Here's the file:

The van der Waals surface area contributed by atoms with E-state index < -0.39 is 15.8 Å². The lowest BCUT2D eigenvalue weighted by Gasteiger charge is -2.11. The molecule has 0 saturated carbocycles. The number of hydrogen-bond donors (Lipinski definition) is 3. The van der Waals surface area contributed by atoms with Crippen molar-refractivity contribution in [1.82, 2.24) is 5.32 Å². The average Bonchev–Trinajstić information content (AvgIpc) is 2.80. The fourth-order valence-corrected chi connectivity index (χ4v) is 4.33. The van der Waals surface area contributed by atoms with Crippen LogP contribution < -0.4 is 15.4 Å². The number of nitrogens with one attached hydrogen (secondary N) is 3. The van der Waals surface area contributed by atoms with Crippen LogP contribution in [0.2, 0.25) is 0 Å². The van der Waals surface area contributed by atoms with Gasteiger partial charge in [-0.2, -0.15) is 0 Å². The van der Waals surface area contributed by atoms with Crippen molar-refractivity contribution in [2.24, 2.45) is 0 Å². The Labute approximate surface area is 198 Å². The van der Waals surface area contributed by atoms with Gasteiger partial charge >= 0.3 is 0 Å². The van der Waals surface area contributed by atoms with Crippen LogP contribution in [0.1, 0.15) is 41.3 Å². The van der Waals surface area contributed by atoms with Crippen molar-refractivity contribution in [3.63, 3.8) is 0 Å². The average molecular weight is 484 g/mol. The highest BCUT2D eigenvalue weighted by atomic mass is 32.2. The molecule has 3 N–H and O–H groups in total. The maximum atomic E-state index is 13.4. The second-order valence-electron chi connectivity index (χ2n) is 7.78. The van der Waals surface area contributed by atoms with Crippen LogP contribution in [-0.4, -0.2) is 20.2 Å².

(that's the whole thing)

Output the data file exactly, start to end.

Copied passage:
The van der Waals surface area contributed by atoms with E-state index < -0.39 is 15.8 Å². The lowest BCUT2D eigenvalue weighted by Gasteiger charge is -2.11. The molecule has 0 saturated carbocycles. The number of hydrogen-bond donors (Lipinski definition) is 3. The van der Waals surface area contributed by atoms with Crippen molar-refractivity contribution in [1.82, 2.24) is 5.32 Å². The average Bonchev–Trinajstić information content (AvgIpc) is 2.80. The fourth-order valence-corrected chi connectivity index (χ4v) is 4.33. The van der Waals surface area contributed by atoms with Crippen LogP contribution < -0.4 is 15.4 Å². The number of nitrogens with one attached hydrogen (secondary N) is 3. The van der Waals surface area contributed by atoms with Crippen LogP contribution in [0.2, 0.25) is 0 Å². The van der Waals surface area contributed by atoms with Gasteiger partial charge in [-0.2, -0.15) is 0 Å². The van der Waals surface area contributed by atoms with Crippen molar-refractivity contribution in [2.24, 2.45) is 0 Å². The Labute approximate surface area is 198 Å². The van der Waals surface area contributed by atoms with Gasteiger partial charge >= 0.3 is 0 Å². The van der Waals surface area contributed by atoms with Crippen LogP contribution in [0.1, 0.15) is 41.3 Å². The van der Waals surface area contributed by atoms with Crippen molar-refractivity contribution in [3.63, 3.8) is 0 Å². The average molecular weight is 484 g/mol. The highest BCUT2D eigenvalue weighted by atomic mass is 32.2. The molecule has 3 N–H and O–H groups in total. The maximum atomic E-state index is 13.4. The second-order valence-electron chi connectivity index (χ2n) is 7.78. The van der Waals surface area contributed by atoms with Crippen LogP contribution in [-0.4, -0.2) is 20.2 Å².